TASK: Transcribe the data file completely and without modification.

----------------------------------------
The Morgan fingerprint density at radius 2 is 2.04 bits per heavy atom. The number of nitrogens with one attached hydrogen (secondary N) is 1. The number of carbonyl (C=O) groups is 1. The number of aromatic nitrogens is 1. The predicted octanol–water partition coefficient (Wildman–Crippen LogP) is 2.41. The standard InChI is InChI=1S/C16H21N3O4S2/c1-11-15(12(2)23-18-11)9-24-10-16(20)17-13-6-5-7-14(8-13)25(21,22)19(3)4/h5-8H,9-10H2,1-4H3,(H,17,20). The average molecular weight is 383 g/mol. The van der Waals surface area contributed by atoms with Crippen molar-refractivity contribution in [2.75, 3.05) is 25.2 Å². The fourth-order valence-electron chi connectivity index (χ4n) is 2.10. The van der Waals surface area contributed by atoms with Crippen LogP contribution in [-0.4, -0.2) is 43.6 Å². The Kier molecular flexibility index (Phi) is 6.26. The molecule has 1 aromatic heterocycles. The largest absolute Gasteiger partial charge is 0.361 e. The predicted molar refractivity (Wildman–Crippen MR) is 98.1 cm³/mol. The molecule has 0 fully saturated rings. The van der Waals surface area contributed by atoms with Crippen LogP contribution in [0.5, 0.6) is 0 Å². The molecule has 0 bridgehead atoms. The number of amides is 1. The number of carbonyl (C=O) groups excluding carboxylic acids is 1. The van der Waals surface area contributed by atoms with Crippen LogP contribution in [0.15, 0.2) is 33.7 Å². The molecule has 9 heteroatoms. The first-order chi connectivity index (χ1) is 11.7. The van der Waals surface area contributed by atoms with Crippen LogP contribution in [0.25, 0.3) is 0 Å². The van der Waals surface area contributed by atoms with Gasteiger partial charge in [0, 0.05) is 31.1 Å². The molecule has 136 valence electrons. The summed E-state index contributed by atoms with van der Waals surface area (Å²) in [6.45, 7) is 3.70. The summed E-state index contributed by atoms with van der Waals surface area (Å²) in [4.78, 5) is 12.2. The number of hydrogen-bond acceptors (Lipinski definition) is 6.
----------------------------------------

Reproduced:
The Morgan fingerprint density at radius 2 is 2.04 bits per heavy atom. The number of nitrogens with one attached hydrogen (secondary N) is 1. The number of carbonyl (C=O) groups is 1. The number of aromatic nitrogens is 1. The predicted octanol–water partition coefficient (Wildman–Crippen LogP) is 2.41. The standard InChI is InChI=1S/C16H21N3O4S2/c1-11-15(12(2)23-18-11)9-24-10-16(20)17-13-6-5-7-14(8-13)25(21,22)19(3)4/h5-8H,9-10H2,1-4H3,(H,17,20). The average molecular weight is 383 g/mol. The van der Waals surface area contributed by atoms with Crippen molar-refractivity contribution in [2.75, 3.05) is 25.2 Å². The fourth-order valence-electron chi connectivity index (χ4n) is 2.10. The van der Waals surface area contributed by atoms with Crippen LogP contribution in [-0.4, -0.2) is 43.6 Å². The Kier molecular flexibility index (Phi) is 6.26. The molecule has 1 aromatic heterocycles. The largest absolute Gasteiger partial charge is 0.361 e. The predicted molar refractivity (Wildman–Crippen MR) is 98.1 cm³/mol. The molecule has 0 fully saturated rings. The van der Waals surface area contributed by atoms with Crippen LogP contribution in [0.5, 0.6) is 0 Å². The molecule has 0 bridgehead atoms. The number of amides is 1. The number of carbonyl (C=O) groups excluding carboxylic acids is 1. The van der Waals surface area contributed by atoms with Crippen LogP contribution in [0.15, 0.2) is 33.7 Å². The molecule has 9 heteroatoms. The first-order chi connectivity index (χ1) is 11.7. The van der Waals surface area contributed by atoms with Crippen LogP contribution in [0.25, 0.3) is 0 Å². The van der Waals surface area contributed by atoms with Gasteiger partial charge in [0, 0.05) is 31.1 Å². The molecule has 136 valence electrons. The summed E-state index contributed by atoms with van der Waals surface area (Å²) in [6.45, 7) is 3.70. The summed E-state index contributed by atoms with van der Waals surface area (Å²) in [4.78, 5) is 12.2. The number of hydrogen-bond acceptors (Lipinski definition) is 6.